For many years I heard phrases such as: “religious life is a higher calling than marriage” and “those who choose religious life want to live their lives entirely for the Lord.” But I rarely heard language which edified and elevated the vocation of married life. That was until I took a course with Dr. Timothy O’Malley on the Nuptial Mystery. This vocation, which can seem so ordinary, was illuminated through Scripture and the works of many theologians. I finally was able to grasp intellectually that which I had always known to be true—that the Sacrament of Marriage is holy and sacred, an icon of Christ’s love poured out for us on the Cross.
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Editorial Note: The following is an excerpt from an essay entitled A Story of Divorce as Self-Realization originally published by Church Life Journal on January 13, 2020. This review contains spoilers.
I cannot stop thinking about Noah Baumbach’s film, Marriage Story, starring Adam Driver as Charlie, and Scarlett Johansson as his soon to be ex-wife Nichole. Real marriages, marriages of equals that have lasted more than a handful of years, not sitcom marriages played for laughs, are rarely given this much attention on the silver screen. It is perhaps difficult to capture the little moments that make up a shared life, but Baumbach captures them beautifully. Here is Nichole cutting Charlie’s hair. Here is Charlie cooking her dinner, or opening up the blankets so their son, Henry, can be comforted after a bad dream.
In a country where a million people file for divorce every year there are surprisingly few films about it in which neither partner gets turned into a cartoon villain or quickly written out of the script. In Marriage Story there are no villains, just two very imperfect humans struggling to find their “aliveness” and a sense of worth. . . .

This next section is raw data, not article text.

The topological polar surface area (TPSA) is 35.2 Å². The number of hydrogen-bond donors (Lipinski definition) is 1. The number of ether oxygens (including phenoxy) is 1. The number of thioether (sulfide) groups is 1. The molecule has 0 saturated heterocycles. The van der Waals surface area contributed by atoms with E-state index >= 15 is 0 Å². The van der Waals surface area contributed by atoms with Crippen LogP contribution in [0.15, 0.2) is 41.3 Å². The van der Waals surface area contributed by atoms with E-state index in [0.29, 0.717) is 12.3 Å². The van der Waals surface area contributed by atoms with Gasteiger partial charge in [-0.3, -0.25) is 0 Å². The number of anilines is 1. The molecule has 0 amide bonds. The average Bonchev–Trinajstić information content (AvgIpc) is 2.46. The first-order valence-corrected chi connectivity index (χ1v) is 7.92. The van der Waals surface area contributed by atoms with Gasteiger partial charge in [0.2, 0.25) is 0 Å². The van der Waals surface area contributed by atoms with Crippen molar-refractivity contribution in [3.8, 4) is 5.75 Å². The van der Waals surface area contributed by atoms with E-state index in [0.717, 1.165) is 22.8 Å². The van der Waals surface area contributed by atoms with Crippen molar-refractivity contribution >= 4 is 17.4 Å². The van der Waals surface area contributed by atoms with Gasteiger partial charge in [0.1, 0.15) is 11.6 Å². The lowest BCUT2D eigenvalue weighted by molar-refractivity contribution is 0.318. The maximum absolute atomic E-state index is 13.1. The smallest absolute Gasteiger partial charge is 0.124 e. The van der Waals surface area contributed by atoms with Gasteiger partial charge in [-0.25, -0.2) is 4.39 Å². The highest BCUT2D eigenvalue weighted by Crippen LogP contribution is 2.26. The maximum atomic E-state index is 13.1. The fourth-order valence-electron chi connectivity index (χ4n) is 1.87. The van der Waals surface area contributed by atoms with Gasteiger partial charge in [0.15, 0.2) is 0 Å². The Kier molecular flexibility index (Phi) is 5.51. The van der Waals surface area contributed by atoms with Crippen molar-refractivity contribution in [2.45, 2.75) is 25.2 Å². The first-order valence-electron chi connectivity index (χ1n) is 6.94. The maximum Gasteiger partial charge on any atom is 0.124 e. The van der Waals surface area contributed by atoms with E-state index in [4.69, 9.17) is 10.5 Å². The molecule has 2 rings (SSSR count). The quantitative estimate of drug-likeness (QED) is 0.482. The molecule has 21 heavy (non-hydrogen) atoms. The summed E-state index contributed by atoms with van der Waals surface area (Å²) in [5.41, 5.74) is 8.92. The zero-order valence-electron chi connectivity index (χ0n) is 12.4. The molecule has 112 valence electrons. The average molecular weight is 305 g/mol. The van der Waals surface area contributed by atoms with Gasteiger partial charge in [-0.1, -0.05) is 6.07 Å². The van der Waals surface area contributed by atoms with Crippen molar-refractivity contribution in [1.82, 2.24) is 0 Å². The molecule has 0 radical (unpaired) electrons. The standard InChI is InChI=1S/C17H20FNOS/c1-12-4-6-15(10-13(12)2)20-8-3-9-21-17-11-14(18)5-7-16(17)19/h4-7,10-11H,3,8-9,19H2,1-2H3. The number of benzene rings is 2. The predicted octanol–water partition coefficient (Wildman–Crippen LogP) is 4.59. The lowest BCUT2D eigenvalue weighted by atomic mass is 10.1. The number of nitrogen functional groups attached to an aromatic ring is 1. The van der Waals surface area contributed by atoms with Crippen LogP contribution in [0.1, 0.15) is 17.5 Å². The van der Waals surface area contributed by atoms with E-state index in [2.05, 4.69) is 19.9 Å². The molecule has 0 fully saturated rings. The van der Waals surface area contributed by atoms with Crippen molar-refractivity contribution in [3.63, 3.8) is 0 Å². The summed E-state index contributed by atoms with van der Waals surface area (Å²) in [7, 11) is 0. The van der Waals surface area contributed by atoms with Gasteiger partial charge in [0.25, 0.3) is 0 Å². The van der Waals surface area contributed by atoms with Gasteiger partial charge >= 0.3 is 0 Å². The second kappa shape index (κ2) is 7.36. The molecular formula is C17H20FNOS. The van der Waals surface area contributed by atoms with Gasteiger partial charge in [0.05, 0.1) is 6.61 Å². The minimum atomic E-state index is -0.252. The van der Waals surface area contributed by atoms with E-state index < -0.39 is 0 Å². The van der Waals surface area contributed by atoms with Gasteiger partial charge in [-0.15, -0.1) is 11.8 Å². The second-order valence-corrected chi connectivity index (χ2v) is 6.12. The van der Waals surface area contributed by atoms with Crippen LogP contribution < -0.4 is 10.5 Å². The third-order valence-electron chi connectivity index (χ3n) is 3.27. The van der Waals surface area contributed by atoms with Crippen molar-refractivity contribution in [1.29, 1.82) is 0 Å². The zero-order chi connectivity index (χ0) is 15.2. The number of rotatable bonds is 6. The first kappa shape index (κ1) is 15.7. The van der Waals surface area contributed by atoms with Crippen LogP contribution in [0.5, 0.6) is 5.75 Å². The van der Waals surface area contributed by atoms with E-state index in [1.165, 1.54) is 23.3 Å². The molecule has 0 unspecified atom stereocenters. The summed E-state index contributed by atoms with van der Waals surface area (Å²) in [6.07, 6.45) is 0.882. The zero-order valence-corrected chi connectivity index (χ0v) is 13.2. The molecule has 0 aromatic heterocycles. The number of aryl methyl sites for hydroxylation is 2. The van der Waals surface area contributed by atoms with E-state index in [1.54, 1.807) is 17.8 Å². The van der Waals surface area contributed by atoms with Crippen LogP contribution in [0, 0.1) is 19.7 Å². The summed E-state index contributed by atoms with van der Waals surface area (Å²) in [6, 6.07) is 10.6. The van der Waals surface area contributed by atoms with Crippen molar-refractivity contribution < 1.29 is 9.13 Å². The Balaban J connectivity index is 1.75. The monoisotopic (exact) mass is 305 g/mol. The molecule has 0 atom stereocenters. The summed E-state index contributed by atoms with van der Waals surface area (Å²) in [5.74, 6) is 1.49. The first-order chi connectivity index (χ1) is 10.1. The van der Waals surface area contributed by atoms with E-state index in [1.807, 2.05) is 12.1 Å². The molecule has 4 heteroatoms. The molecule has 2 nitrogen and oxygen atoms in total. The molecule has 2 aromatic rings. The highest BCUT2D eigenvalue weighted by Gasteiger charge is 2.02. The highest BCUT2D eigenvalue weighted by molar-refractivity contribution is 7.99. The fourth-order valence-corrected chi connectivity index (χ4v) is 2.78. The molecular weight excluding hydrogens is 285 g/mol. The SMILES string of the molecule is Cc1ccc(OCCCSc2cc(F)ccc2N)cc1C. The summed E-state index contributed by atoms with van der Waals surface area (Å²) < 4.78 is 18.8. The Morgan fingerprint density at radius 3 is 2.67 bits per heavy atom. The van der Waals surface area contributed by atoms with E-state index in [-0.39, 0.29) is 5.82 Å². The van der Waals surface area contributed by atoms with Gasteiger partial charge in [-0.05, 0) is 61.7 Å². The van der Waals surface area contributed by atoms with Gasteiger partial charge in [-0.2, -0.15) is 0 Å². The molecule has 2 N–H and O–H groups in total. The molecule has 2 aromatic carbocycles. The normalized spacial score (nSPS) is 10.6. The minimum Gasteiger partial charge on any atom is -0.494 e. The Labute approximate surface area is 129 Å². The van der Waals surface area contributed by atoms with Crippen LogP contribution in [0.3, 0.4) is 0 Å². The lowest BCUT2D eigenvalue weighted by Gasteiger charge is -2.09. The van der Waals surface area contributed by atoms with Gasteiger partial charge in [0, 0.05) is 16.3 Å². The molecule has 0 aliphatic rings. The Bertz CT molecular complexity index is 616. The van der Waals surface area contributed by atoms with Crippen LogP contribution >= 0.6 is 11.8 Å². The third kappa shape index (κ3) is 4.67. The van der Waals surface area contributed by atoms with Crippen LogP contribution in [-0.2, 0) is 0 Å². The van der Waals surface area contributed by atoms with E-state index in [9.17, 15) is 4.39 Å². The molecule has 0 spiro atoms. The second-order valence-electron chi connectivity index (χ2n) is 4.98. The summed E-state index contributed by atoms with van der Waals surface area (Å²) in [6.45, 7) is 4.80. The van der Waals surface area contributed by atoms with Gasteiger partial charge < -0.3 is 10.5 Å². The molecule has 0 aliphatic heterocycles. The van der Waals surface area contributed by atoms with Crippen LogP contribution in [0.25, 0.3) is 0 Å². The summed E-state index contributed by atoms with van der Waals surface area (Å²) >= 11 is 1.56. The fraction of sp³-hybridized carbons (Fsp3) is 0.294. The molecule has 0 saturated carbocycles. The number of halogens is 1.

This past June, Archbishop José Gomez visited the University of Notre Dame to address Catholic leaders from around the country who were on campus for Liturgy Week and other conferences hosted by the McGrath Institute for Church Life. In keeping with Liturgy Week’s theme, “Liturgy and the Domestic Church,” the Archbishop’s talk centered on the importance of the family and the need to discover ways that the Church can nourish and support family life.
For first century Jews, it must have been strange when Christ, a wife-less celibate, identified himself as a bridegroom. Dr. Brant Pitre, professor of Scripture at the Augustine Institute, takes up this topic in his talk Christ as Bridegroom, outlining the various ways in which Christ demonstrates and models spousal love to the Church, as evident in Scripture.